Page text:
Rethink your RPOs.

Most data protection vendors today can promise RTOs of less than 15 minutes. Unfortunately, some organizations believe that, with an unplanned downtime tolerance of 30 minutes or more, they’re covered. What they may be forgetting is that, while they can recover their data in 15 minutes, the data they’re recovering could be 12 - 24 hours old, if they’re like many of the IT professionals we just surveyed. This represents a disastrous loss of business activity. Reach out to your data protection vendor to see what solutions they offer that will affordably deliver RPOs of minutes.

Carefully consider your ROI.

When pitching IT upgrades to the C-suite, you may sometimes face resistance to your budget request. In those cases, it’s important to shift the conversation to risk avoidance. Disaster recovery is your insurance should something go wrong--and it’s a critical investment in the health of your organization. Remind the one who holds the purse strings what it would cost your business if your critical systems were down for an extended period of time, or if you lost them for good.

Test your disaster recovery solution.

It’s not enough to implement a robust disaster recovery solution; you must test it, too. Regular disaster recovery testing will help determine if you can deliver against your SLAs, and it will help you identify issues in your recoverability before a real disaster strikes. And, with automated, application-level disaster recovery testing, these tests are easy to execute and the data they provide are invaluable.

Disaster recovery test your people.

When your most critical application goes down, every second counts. That’s why executing disaster recovery drills for your IT professionals is equally important. These tests will help you identify the people who need more training, as well as disaster recovery processes that need refinement.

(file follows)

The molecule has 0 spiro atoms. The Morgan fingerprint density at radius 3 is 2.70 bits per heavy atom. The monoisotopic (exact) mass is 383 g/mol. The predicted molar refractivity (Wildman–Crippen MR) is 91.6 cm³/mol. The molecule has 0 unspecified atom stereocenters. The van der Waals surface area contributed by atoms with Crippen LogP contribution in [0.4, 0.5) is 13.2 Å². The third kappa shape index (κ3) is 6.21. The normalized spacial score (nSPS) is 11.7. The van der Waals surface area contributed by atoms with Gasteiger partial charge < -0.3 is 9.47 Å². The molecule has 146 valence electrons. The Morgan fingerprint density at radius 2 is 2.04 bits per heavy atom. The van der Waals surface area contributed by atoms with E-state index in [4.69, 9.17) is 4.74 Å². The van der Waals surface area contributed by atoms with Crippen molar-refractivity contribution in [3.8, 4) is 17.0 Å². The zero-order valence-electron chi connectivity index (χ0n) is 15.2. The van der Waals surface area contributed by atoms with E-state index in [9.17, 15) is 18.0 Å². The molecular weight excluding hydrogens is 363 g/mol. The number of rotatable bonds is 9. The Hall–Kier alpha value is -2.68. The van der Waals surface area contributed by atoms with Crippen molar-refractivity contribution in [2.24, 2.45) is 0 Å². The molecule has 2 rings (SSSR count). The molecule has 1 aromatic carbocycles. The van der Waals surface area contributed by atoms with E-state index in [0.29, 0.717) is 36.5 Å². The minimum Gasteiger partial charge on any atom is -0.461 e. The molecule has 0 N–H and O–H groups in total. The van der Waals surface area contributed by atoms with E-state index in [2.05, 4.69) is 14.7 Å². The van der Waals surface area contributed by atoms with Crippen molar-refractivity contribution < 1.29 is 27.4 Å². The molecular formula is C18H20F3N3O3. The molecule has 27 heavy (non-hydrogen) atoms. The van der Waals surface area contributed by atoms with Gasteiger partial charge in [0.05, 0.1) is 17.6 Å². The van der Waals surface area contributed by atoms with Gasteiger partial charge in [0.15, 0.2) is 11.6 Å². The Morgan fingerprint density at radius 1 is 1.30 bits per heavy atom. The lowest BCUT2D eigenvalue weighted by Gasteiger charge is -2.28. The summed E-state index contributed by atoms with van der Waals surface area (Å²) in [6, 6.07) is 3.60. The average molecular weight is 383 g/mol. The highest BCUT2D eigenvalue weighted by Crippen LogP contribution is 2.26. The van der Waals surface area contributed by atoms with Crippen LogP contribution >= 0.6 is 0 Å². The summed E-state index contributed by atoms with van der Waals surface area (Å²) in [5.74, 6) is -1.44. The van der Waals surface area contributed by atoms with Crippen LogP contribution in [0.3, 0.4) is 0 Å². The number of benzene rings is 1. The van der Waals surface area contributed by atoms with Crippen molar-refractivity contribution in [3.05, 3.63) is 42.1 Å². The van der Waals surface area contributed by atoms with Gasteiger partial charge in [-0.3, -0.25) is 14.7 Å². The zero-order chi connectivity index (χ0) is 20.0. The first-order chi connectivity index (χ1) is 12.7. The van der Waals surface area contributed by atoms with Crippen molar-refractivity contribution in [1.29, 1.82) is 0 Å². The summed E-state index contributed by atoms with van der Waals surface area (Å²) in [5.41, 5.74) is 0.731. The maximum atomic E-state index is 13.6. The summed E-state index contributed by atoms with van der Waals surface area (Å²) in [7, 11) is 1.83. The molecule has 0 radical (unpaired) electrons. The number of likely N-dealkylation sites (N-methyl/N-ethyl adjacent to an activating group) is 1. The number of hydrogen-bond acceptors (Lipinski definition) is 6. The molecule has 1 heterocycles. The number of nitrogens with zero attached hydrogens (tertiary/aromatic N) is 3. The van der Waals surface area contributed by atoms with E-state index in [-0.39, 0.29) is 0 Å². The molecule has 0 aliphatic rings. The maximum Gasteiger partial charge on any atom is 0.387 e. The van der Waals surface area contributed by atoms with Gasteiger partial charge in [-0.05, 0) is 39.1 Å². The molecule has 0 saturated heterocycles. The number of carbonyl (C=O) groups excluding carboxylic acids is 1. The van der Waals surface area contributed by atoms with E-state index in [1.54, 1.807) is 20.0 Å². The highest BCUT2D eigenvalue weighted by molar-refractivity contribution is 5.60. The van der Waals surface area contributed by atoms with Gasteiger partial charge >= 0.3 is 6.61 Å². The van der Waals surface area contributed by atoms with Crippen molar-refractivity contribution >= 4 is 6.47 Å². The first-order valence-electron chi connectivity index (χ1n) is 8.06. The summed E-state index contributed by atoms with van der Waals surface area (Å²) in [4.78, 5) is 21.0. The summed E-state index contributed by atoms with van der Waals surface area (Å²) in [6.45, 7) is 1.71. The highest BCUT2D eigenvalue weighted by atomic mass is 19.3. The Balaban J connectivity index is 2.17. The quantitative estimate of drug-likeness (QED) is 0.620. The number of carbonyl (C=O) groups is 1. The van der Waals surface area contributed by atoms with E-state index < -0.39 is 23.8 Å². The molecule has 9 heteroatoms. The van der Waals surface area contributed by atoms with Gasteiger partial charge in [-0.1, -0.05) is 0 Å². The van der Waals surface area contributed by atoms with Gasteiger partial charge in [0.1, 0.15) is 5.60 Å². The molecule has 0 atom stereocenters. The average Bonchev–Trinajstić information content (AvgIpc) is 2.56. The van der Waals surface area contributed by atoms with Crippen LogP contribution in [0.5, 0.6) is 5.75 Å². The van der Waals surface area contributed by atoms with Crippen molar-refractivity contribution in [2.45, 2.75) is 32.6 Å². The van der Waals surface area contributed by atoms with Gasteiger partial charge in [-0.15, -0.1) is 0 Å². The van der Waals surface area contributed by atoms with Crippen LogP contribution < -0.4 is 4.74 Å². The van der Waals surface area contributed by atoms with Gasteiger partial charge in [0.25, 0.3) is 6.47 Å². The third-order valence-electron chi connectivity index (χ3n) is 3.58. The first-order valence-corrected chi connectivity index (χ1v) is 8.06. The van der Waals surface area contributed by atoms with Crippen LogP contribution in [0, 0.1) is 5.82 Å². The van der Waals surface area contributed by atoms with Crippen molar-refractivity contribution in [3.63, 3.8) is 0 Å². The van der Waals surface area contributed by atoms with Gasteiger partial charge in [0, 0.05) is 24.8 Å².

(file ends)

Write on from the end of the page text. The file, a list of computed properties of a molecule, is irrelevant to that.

Update your SLAs as your business changes.

It’s not uncommon for busy organizations to invest in a robust disaster recovery plan, but fail to update it as their business needs change. And, this can leave your business vulnerable. If your existing plan is no longer sufficient to meet the needs of your business, we encourage you to work with your data protection vendor to implement a cloud component to your disaster recovery plan. Rapidly evolving cloud storage technologies and faster bandwidth speeds mean the barrier to entry for both hybrid infrastructure and DRaaS solutions are all but gone for most businesses.

Succeeding in the experience economy

As customers increasingly expect enterprise-level availability and tap-of-the-touchscreen service, organizations like yours will be pressed to deliver.

The good news is that new cloud-based technologies are making RPOs of minutes an reality. And, when implemented alongside disaster recovery best practices, you’ll be equipped to avoid the disastrous consequences of unplanned downtime and data loss.

And, you won’t have to have deep enterprise-level pockets to do it.